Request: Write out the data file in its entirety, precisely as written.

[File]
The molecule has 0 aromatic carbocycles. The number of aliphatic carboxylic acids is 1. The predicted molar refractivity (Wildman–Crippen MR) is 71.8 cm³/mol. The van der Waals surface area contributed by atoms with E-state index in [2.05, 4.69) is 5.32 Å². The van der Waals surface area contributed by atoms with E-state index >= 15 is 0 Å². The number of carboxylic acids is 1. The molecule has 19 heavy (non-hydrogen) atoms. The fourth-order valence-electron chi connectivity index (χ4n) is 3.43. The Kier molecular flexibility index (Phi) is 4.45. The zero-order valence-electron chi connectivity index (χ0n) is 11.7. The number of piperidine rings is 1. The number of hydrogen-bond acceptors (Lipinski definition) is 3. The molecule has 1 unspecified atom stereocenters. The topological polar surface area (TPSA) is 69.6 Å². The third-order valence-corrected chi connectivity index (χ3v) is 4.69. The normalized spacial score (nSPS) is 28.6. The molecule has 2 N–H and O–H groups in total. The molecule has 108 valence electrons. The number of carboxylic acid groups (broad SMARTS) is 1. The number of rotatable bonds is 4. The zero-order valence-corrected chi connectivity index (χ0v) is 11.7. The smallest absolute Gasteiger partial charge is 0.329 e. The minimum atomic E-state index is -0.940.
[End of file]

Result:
The molecule has 0 aromatic carbocycles. The number of aliphatic carboxylic acids is 1. The predicted molar refractivity (Wildman–Crippen MR) is 71.8 cm³/mol. The van der Waals surface area contributed by atoms with E-state index in [2.05, 4.69) is 5.32 Å². The van der Waals surface area contributed by atoms with E-state index >= 15 is 0 Å². The number of carboxylic acids is 1. The molecule has 19 heavy (non-hydrogen) atoms. The fourth-order valence-electron chi connectivity index (χ4n) is 3.43. The Kier molecular flexibility index (Phi) is 4.45. The zero-order valence-electron chi connectivity index (χ0n) is 11.7. The number of piperidine rings is 1. The number of hydrogen-bond acceptors (Lipinski definition) is 3. The molecule has 1 unspecified atom stereocenters. The topological polar surface area (TPSA) is 69.6 Å². The third-order valence-corrected chi connectivity index (χ3v) is 4.69. The normalized spacial score (nSPS) is 28.6. The molecule has 2 N–H and O–H groups in total. The molecule has 108 valence electrons. The number of carboxylic acid groups (broad SMARTS) is 1. The number of rotatable bonds is 4. The zero-order valence-corrected chi connectivity index (χ0v) is 11.7. The smallest absolute Gasteiger partial charge is 0.329 e. The minimum atomic E-state index is -0.940.